The opinion of the court was delivered by: Marian W. Payson United States Magistrate Judge
On November 3, 2010, this Court granted plaintiff's motion for sanctions in connection with defendants' failure to attend a deposition noticed for September 14, 2010, and ordered defendants to reimburse the plaintiff's attorneys' fees and expenses in making the motion. (Docket # 82). On November 16, 2010, this Court received a letter from plaintiff advising that the parties had been unable to agree upon the amount to be reimbursed. (Docket # 91). Plaintiff requested a total reimbursement of $4,064.00, which represented over 18 hours of attorney time, plus court reporter fees for the missed deposition. (Id.). On December 2, 2010, defendants countered that a fee award for no more than two and one-half hours of attorney time was appropriate. (Docket # 100). This Court then stayed the decision on the amount to be reimbursed until Judge Siragusa determined defendants' objections to the order granting sanctions. (Id.).
Judge Siragusa subsequently affirmed my decision on the motion for sanctions. (Docket # 120). On April 5, 2012, at oral argument on other motions in this case, I urged the parties again to attempt to resolve their differences regarding the amount of the reimbursement.
(Docket # 165). The parties were instructed to notify this Court by no later than April 20, 2012 if an agreement had been reached. I have not been notified that any agreement has been reached.
Applications for attorneys' fees should be accompanied by sufficient information to enable the reviewing court to audit the hours and determine whether they were reasonably expended. Disabled Patriots of Am., Inc. v. Niagara Grp. Hotels, LLC, 688 F. Supp. 2d 216, 226 (W.D.N.Y. 2010); Anderson v. Rochester-Genesee Reg'l Transp. Auth., 388 F. Supp. 2d 159, 166 (W.D.N.Y. 2005). That information generally includes contemporaneously-created time records specifying "for each attorney, the date, the hours expended, and the nature of the work done." Kirsch v. Fleet St., Ltd., 148 F.3d 149, 173 (2d Cir. 1998) (citing Hensley v. Eckerhart, 461 U.S. 424, 437 n.12 (1983)).
In addition to reviewing the entries, the court must inquire whether the party exercised "billing judgment" in arriving at the total number of hours requested. Hensley v. Eckerhart, 461 U.S. at 434 ("[i]n the private sector, billing judgment is an important component in fee setting[;] [i]t is no less important here") (quoting Copeland v. Marshall, 641 F.2d 880, 891 (D.C. Cir. 1980)). See also Disabled Patriots of Am., Inc. v. Niagara Grp. Hotels, LLC, 688 F. Supp. 2d at 226; Anderson v. Rochester-Genesee Reg'l Transp. Auth., 388 F. Supp. 2d at 166-67. If the attorney did not properly exercise billing judgment, then the court must reduce the hours to exclude those that were "excessive, redundant, or otherwise unnecessary." Hensley, 461 U.S. at 434. One way to accomplish that reduction is to evaluate the reasonableness of each individual time entry and to make reductions and exclusions as necessary. See, e.g., Pasternak v. Baines, 2008 WL 2019812, *7 (W.D.N.Y. 2008); Rich Prods. Corp. v. Impress Indus., 2008 WL 203020, *3 (W.D.N.Y. 2008). Another "practical means of trimming the fat" is to apply a reasonable percentage reduction to the total number of hours requested. Kirsch v. Fleet St., Ltd., 148 F.3d at 173 (internal quotation omitted). See, e.g., Simmonds v. New York City Dep't of Corr., 2008 WL 4303474, *8 (S.D.N.Y. 2008) (applying 40% reduction); Rozell v. Ross-Holst, 576 F. Supp. 2d 527, 541 (S.D.N.Y. 2008) (applying 15% reduction); Moreno v. Empire City Subway Co., 2008 WL 793605, *6 (S.D.N.Y. 2008) (applying 15% reduction); Anderson, 388 F. Supp. 2d at 167 (applying 20% reduction); Elliott v. Bd. of Educ. of Rochester City Sch. Dist., 295 F. Supp. 2d 282, 286 (W.D.N.Y. 2003) (applying 10% reduction); Auscape Int'l v. Nat'l Geographic Soc'y, 2003 WL 21976400, *5 (S.D.N.Y. 2003) (applying 20% reduction); Sabatini v. Corning-Painted Post Area Sch. Dist., 190 F. Supp. 2d 509, 522 (W.D.N.Y. 2001) (applying 15% reduction).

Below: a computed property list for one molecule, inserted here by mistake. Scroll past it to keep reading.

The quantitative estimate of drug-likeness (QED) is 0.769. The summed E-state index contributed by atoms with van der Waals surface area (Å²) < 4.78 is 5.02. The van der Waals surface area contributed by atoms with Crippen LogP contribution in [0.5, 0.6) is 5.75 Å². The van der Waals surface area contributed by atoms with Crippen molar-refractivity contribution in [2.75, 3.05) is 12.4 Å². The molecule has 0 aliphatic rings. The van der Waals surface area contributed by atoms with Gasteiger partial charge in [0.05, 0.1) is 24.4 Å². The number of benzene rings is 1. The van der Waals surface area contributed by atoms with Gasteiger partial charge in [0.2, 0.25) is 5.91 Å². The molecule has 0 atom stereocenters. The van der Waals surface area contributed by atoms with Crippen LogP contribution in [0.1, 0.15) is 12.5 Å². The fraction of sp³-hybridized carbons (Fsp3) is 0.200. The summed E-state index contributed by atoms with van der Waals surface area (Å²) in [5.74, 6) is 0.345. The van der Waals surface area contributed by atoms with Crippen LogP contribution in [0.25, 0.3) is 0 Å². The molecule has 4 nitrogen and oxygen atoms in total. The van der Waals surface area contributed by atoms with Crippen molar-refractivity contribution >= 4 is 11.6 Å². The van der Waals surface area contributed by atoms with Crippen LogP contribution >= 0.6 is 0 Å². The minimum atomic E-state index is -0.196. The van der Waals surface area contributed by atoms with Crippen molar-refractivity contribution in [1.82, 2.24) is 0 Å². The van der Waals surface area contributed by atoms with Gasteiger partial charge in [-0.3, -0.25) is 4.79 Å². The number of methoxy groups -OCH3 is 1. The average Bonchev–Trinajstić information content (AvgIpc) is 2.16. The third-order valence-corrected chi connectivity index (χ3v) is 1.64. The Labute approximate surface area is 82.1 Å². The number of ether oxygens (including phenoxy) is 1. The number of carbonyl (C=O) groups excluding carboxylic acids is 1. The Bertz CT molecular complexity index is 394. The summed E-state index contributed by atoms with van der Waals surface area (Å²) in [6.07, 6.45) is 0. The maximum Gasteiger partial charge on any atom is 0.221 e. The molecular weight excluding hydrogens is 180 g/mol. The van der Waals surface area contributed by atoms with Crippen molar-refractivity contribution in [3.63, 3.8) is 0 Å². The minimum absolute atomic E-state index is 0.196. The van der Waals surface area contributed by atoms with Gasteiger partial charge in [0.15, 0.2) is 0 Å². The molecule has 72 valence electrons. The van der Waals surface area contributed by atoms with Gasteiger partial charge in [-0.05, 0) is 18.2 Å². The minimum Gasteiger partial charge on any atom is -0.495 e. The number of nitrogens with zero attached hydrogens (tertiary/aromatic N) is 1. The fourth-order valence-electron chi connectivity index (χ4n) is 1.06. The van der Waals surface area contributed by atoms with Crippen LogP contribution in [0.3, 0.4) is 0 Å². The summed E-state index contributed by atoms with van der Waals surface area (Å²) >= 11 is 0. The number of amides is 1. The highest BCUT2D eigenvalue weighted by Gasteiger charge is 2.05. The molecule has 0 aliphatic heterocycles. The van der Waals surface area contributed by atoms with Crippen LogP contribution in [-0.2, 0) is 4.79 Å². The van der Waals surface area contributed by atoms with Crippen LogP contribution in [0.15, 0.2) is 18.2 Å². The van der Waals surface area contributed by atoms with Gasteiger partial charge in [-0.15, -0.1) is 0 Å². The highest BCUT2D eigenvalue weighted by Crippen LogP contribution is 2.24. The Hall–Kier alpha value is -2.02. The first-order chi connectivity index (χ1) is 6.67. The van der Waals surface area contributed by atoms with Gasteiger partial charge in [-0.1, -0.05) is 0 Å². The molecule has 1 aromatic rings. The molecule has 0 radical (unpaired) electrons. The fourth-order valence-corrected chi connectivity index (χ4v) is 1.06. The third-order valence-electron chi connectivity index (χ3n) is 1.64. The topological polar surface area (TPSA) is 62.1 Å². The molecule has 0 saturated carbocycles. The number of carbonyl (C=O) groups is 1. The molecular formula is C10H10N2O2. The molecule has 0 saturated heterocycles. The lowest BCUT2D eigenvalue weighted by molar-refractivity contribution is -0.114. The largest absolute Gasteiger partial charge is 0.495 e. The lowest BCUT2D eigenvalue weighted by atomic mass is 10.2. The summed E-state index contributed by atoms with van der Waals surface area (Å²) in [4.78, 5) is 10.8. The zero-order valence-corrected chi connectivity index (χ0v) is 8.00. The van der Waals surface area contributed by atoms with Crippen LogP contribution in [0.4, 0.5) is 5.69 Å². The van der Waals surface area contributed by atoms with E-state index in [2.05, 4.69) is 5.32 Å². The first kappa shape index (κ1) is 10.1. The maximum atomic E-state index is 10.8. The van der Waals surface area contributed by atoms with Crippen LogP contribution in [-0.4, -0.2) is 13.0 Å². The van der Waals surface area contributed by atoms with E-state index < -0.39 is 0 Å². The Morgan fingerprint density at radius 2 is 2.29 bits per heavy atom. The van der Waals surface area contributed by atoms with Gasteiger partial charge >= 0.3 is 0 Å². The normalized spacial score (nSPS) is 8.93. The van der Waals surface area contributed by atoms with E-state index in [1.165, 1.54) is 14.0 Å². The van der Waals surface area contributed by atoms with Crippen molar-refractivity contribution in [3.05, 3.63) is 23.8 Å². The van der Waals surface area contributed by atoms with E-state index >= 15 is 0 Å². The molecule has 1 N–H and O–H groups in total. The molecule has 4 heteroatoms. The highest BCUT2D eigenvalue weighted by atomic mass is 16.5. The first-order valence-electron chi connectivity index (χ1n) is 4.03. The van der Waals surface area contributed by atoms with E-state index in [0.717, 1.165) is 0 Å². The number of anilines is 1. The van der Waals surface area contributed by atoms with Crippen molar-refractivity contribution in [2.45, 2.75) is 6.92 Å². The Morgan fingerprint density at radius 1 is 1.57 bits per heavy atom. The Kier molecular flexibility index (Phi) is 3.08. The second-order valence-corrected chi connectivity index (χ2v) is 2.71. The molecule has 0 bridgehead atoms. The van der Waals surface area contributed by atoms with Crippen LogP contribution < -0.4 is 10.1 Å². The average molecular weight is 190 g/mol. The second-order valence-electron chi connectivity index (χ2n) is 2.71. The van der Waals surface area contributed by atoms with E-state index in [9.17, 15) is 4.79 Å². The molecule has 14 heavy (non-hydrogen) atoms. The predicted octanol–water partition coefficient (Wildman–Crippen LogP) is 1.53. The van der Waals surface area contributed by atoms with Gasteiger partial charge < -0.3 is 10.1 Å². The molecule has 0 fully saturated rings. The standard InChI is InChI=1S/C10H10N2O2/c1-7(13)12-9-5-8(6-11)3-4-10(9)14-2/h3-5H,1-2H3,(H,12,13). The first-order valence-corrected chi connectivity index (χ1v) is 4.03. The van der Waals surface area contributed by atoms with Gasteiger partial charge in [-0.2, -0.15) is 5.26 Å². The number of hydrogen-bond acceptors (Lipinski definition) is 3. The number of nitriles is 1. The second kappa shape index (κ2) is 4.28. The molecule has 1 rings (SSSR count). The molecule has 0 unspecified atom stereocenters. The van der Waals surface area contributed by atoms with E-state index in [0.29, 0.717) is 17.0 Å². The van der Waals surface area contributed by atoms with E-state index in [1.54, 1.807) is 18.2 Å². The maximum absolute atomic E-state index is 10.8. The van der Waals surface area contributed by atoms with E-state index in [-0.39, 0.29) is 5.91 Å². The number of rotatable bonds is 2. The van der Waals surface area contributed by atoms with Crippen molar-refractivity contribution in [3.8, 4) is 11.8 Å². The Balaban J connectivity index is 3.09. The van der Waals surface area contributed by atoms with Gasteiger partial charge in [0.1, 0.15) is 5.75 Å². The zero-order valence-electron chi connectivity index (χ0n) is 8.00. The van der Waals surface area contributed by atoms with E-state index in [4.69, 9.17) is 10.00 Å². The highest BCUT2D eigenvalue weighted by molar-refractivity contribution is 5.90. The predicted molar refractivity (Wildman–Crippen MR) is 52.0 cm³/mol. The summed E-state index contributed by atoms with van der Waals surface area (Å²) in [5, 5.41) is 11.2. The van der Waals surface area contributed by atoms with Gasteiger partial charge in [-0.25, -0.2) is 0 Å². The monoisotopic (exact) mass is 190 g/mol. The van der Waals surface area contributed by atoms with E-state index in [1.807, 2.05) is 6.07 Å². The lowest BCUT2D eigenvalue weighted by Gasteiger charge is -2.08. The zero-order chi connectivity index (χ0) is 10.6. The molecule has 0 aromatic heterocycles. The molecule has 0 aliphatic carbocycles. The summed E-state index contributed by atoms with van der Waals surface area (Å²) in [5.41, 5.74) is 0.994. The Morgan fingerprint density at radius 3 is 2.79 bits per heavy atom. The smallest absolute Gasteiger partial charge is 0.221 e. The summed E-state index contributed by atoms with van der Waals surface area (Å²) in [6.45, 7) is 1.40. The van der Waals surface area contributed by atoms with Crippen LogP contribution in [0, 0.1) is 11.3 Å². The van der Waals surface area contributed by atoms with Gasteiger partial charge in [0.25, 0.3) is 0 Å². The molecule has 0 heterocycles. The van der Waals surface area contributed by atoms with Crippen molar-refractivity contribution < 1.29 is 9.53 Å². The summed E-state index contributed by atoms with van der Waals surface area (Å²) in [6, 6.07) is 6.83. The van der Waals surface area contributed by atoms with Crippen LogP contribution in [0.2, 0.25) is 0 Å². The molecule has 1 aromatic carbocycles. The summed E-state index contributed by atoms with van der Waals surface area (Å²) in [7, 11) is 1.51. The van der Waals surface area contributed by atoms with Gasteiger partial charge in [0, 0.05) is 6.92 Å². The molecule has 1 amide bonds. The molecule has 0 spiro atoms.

Here, plaintiff's counsel has provided contemporaneously-created time records supporting her fee request. (Docket # 91). Plaintiff asserts that the actual attorneys' fees incurred amount to $8,664.50, but has requested a reimbursement of only $4,064.00. (Id.). According to plaintiff, this adjusted amount reflects the use of a blended hourly billing rate of $215.00 for all hours spent on the motion, in accordance with Falleson v. Paul T. Freund Corp., 2010 WL 3422065, *2 n.3 (W.D.N.Y. 2010). (Id.). In addition, counsel represents that she has cut all time spent by paralegals and all time spent conferring and drafting correspondence, and has reduced the amount of time spent researching and drafting the motion. (Id.).
I have reviewed the time records and the reductions. The requested reimbursement reflects 10.4 hours drafting the motion to compel, 5.1 hours drafting the reply, and 2.6 hours preparing for oral argument, amounting to a request for reimbursement for a total of 18.1 hours. Despite counsel's reductions, I find that the time spent remains somewhat excessive and does not reflect a exercise of reasonable billing judgment. Accordingly, a 20% reduction shall be applied, reducing to 14.5 in the total number of hours to be reimbursed. Plaintiff has also requested reimbursement for 0.5 hours spent waiting at the noticed deposition and for $65.00 in court reporter's costs, which I find reasonable. Thus, I find that $3,290.00 reflects reasonable attorneys' fees to be awarded as a sanction in this case.
Defendants shall reimburse plaintiff attorneys' fees and costs in the amount of $3,290.00 by no later than May 18, 2012.
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